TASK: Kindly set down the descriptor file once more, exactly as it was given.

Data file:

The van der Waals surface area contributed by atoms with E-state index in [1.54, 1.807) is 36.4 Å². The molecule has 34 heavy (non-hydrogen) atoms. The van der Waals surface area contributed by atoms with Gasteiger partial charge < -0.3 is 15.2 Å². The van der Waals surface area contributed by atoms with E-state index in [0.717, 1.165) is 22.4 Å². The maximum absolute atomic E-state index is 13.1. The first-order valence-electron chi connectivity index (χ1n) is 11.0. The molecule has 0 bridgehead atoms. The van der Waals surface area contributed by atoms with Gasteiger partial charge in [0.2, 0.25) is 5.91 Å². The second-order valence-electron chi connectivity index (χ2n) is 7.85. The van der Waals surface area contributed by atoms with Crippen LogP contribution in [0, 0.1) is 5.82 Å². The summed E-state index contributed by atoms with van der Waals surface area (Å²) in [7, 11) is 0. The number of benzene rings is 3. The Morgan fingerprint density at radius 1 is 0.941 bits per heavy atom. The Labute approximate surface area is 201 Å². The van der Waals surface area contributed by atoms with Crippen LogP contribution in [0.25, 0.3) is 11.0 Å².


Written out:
The van der Waals surface area contributed by atoms with E-state index in [1.54, 1.807) is 36.4 Å². The molecule has 34 heavy (non-hydrogen) atoms. The van der Waals surface area contributed by atoms with Gasteiger partial charge < -0.3 is 15.2 Å². The van der Waals surface area contributed by atoms with E-state index in [0.717, 1.165) is 22.4 Å². The maximum absolute atomic E-state index is 13.1. The first-order valence-electron chi connectivity index (χ1n) is 11.0. The molecule has 0 bridgehead atoms. The van der Waals surface area contributed by atoms with Gasteiger partial charge in [0.2, 0.25) is 5.91 Å². The second-order valence-electron chi connectivity index (χ2n) is 7.85. The van der Waals surface area contributed by atoms with Crippen LogP contribution in [0, 0.1) is 5.82 Å². The summed E-state index contributed by atoms with van der Waals surface area (Å²) in [7, 11) is 0. The number of benzene rings is 3. The Morgan fingerprint density at radius 1 is 0.941 bits per heavy atom. The Labute approximate surface area is 201 Å². The van der Waals surface area contributed by atoms with Crippen LogP contribution in [0.25, 0.3) is 11.0 Å².